Studies of tamoxifen as a promoter of hepatocarcinogenesis in female Fischer F344 rats

Research paper by Yvonne P. Dragan, Susan Fahey, Kellee Street, Jennifer Vaughan, V. Craig Jordan, Henry C. Pitot

Indexed on: 01 Jan '94Published on: 01 Jan '94Published in: Breast Cancer Research and Treatment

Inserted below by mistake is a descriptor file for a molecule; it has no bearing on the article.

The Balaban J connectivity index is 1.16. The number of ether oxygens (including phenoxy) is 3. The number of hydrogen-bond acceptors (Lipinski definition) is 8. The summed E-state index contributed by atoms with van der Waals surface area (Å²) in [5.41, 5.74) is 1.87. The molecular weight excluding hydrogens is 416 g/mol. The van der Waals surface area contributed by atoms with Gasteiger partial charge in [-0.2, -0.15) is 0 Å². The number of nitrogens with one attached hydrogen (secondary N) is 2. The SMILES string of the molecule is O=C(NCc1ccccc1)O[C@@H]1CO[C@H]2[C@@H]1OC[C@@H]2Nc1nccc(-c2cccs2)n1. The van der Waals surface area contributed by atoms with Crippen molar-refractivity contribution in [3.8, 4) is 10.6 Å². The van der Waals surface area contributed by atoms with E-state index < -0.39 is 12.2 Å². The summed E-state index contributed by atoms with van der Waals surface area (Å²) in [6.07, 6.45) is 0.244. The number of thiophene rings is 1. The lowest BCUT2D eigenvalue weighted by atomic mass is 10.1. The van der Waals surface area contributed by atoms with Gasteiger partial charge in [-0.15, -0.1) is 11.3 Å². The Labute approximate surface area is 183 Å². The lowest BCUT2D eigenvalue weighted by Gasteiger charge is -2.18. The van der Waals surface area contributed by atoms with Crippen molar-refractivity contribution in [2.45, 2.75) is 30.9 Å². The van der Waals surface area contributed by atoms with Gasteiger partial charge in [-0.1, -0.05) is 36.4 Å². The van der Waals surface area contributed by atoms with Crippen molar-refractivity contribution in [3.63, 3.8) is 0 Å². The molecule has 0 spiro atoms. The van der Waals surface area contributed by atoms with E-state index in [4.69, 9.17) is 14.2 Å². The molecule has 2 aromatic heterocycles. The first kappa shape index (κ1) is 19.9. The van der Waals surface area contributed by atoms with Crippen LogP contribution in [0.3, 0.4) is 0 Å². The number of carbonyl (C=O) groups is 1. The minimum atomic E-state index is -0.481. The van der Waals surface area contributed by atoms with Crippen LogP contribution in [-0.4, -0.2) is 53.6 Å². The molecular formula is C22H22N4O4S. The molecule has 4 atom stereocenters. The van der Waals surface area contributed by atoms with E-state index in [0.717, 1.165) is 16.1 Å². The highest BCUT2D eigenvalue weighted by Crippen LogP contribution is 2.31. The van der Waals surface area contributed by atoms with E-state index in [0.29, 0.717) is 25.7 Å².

Tamoxifen, an antiestrogen used in the treatment of breast cancer, was assessed for carcinogenic potential in the two-stage model of experimental hepatocarcinogenesis. Groups of female Fischer F344 rats were initiated with a non-necrogenic, subcarcinogenic dose of diethylnitrosamine (DEN; 10 mg/kg, po) and fed tamoxifen at a concentration of 250 mg per kg of AIN-76A diet for 6 or 15 months. The livers of these animals exhibited an increase in size and number of altered hepatic foci compared with those animals which were initiated with DEN but not exposed to tamoxifen. This finding indicates that tamoxifen may have a carcinogenic potential in the rat liver. After 6 months of treatment, neoplastic nodules were observed in 3/8 rats in the DEN-initiated, tamoxifen-treated group. In the initiated group provided with tamoxifen for 15 months, neoplastic nodules were observed in 7/8 rats and hepatocellular carcinomas in 3/8 rats. The serum level of tamoxifen in these rats was 200–300 ng/ml. The ratio of tamoxifen, 4-hydroxy tamoxifen, and N-desmethyl tamoxifen was 1:0.1:0.5-1 in the serum. When adjusted for age-related weight increases, the serum and liver levels of tamoxifen and its N-desmethyl metabolite did not change over the 15 months. In the rat liver, the level of tamoxifen and its N-desmethyl metabolite was 10-29 µg/g liver after 6 or 15 months of chronic dietary administration. The ratio of tamoxifen:4-hydroxy tamoxifen:N-desmethyl tamoxifen was 1:0.1:1.3-2.3 in the liver. Therefore, the liver had 20- to 30-fold more tamoxifen and 4-hydroxy tamoxifen and at least 100-fold more N-desmethyl tamoxifen than the serum (assuming 1 gram of tissue is equivalent to 1 ml of serum). These results indicate that tamoxifen is a promoting agent for the rat liver at serum levels found in patients given the usual therapeutic course of tamoxifen. The high concentrations of tamoxifen attained in the rat liver indicate that actions other than its known estrogenicity for liver could contribute to its promoting action. In addition, these results indicate that the pharmacodynamic differences in tamoxifen metabolism in rats and humans and at low versus high doses should be determined. Thus, the therapeutic indications for tamoxifen should be balanced by the potential risk it may present as a promoting agent in mammalian liver.